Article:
As well as the accessory tray she also has a slide on extension table.

It has a little set of legs that fold down for stability. You can just see the hinges on the short edge but I discovered those after I took these photos!

The most exciting accessory was the original instruction manual which is all in German.

I found a pdf of the English manual online that is exactly the same inside which helped me translate the guarantee page. If this manual does belong to this machine it was apparently purchased in Buchs (Switzerland?) on the 25th of August 1951.

So, she’s very well traveled!

Some more photos here.

 

It’s the little things…

I picked up a new (old) vintage machine today and boy does it have a story! As well as some beautiful provenance to match it’s beautiful cabinet. I haven’t even really had a chance to look at the actual machine but if the outside is anything to go by…

It’s still in the boot of my car because I need a second person to help me get it upstairs and that will have to wait until tomorrow….which reminded me that I was going to try and catch up on blogging about my (apparently ever expanding) machine collection.

That’s going well isn’t it? 😉

So here’s my lucky find from November 2015 (see, I told you guys I seriously needed to catch up!)

Obviously no vintage sewing machine collection is complete without a Singer Featherweight…actually no vintage sewing machine collection is ever complete…but now my little collection includes one.

They are a little hard to find in New Zealand, even harder to find in Wellington. More often they pop up in Christchurch and Auckland but cost a fortune to send my way due to their weight*. It only recently dawned on me that Fashionable Younger Sister lives in Auckland and so I altered my TradeMe search settings and then coaxed her into being my mule.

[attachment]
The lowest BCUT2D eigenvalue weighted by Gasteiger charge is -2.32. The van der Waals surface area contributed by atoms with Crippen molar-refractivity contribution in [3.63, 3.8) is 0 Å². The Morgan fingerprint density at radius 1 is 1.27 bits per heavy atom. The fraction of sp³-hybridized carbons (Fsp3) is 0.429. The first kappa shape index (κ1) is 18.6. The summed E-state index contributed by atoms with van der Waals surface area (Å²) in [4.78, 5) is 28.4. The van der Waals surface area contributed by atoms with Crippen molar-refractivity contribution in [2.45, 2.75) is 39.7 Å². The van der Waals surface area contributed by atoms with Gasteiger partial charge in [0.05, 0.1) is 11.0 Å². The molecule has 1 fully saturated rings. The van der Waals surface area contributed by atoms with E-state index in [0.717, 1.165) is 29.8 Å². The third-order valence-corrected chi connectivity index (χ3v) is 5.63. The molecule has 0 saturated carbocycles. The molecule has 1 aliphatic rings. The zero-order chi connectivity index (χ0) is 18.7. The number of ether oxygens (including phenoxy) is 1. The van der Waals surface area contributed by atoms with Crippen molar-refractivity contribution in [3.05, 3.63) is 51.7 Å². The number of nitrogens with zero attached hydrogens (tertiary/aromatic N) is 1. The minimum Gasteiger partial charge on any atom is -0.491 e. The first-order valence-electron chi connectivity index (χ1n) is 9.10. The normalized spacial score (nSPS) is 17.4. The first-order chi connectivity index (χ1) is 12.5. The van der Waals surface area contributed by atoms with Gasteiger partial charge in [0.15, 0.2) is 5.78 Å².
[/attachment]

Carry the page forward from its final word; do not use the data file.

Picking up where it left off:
Three popped up for sale at the same time so I had my pick of the bunch and I think this was what kept the cost from getting too crazy. I know that sentence doesn’t make much sense if you don’t know what I paid for mine…but let’s just say they can go for in excess of NZD$350, regardless of condition, and I paid a lot less than that for an almost pristine machine complete with accessories, original case (with key!) and original manual.

I liked two out of the three the best. One of these was slightly older – without checking serial numbers the face plate is a good giveaway: In general you’ll find the Egyptian-like scroll work on the older machines. Newer machines have the more basic looking vertical striations. I ended up pursuing the more modern machine because it looked in much better condition.

Early Scroll Pattern v. Later Striated Faceplates from Singer Sewing Info

After I won the auction FYS was the best sister ever and braved a drive into a less-than-desirable suburb to pick it up for me. Don’t worry, she took her new beau with her for protection (I think he’s a keeper, just sayin’). She arrived in Welly for Christmas 2015, carrying it onto the plane as hand luggage in such a way as to make it look light…as a feather.

I picked FYS and the Featherweight up a few days later on my way to pick up my next vintage sewing machine purchase. For a short while (and not for the last time – see April 2016’s yet to be blogged Brother 190 and Pfaff 332-260) my boot contained TWO vintage sewing machines…more on what’s in the other case later…

Like usual I took lots of photos of the featherweight so if you are interested in seeing more you can find them here.

Check out my entire collection on my Weapons of Choice page.

*While the Singer 211 does indeed weight less than many of my other vintage machines, it’s still much heavier than a feather…